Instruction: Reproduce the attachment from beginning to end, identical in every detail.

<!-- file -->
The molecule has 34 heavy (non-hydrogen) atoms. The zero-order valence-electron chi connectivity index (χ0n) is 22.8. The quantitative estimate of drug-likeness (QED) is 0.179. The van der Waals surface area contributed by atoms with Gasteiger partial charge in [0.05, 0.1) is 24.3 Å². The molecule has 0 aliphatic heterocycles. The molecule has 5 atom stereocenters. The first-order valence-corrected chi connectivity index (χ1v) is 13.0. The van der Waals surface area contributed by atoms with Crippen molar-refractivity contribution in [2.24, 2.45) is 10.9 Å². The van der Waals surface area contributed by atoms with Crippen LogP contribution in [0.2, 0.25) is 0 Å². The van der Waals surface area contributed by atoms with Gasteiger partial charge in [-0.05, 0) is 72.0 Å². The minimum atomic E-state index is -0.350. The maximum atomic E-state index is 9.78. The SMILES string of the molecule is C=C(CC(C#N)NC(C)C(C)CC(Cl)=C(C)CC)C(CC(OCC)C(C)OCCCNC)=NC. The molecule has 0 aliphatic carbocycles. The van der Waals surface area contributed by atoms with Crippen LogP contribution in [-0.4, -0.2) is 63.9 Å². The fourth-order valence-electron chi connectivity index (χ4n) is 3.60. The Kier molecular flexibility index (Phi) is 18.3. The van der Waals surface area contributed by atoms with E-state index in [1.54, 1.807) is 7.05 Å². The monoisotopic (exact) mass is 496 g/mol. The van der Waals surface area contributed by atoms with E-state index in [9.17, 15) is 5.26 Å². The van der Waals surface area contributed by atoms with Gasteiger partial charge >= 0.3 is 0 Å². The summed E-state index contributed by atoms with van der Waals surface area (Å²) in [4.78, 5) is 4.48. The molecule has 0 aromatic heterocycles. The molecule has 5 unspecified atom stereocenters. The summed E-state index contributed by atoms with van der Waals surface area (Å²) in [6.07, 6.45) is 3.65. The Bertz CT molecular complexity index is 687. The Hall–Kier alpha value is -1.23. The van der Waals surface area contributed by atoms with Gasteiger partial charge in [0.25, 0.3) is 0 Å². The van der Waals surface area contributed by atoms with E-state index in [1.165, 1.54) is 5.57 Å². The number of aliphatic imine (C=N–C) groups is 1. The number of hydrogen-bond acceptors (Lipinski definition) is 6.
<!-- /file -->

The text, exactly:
The molecule has 34 heavy (non-hydrogen) atoms. The zero-order valence-electron chi connectivity index (χ0n) is 22.8. The quantitative estimate of drug-likeness (QED) is 0.179. The van der Waals surface area contributed by atoms with Gasteiger partial charge in [0.05, 0.1) is 24.3 Å². The molecule has 0 aliphatic heterocycles. The molecule has 5 atom stereocenters. The first-order valence-corrected chi connectivity index (χ1v) is 13.0. The van der Waals surface area contributed by atoms with Crippen molar-refractivity contribution in [2.24, 2.45) is 10.9 Å². The van der Waals surface area contributed by atoms with Crippen LogP contribution in [0.2, 0.25) is 0 Å². The van der Waals surface area contributed by atoms with Gasteiger partial charge in [-0.05, 0) is 72.0 Å². The minimum atomic E-state index is -0.350. The maximum atomic E-state index is 9.78. The SMILES string of the molecule is C=C(CC(C#N)NC(C)C(C)CC(Cl)=C(C)CC)C(CC(OCC)C(C)OCCCNC)=NC. The molecule has 0 aliphatic carbocycles. The van der Waals surface area contributed by atoms with Crippen LogP contribution in [-0.4, -0.2) is 63.9 Å². The fourth-order valence-electron chi connectivity index (χ4n) is 3.60. The Kier molecular flexibility index (Phi) is 18.3. The van der Waals surface area contributed by atoms with E-state index in [1.54, 1.807) is 7.05 Å². The monoisotopic (exact) mass is 496 g/mol. The van der Waals surface area contributed by atoms with E-state index in [9.17, 15) is 5.26 Å². The van der Waals surface area contributed by atoms with Gasteiger partial charge >= 0.3 is 0 Å². The summed E-state index contributed by atoms with van der Waals surface area (Å²) in [4.78, 5) is 4.48. The molecule has 0 aromatic heterocycles. The molecule has 5 unspecified atom stereocenters. The summed E-state index contributed by atoms with van der Waals surface area (Å²) in [6.07, 6.45) is 3.65. The Bertz CT molecular complexity index is 687. The Hall–Kier alpha value is -1.23. The van der Waals surface area contributed by atoms with Gasteiger partial charge in [0.25, 0.3) is 0 Å². The van der Waals surface area contributed by atoms with E-state index in [1.165, 1.54) is 5.57 Å². The number of aliphatic imine (C=N–C) groups is 1. The number of hydrogen-bond acceptors (Lipinski definition) is 6.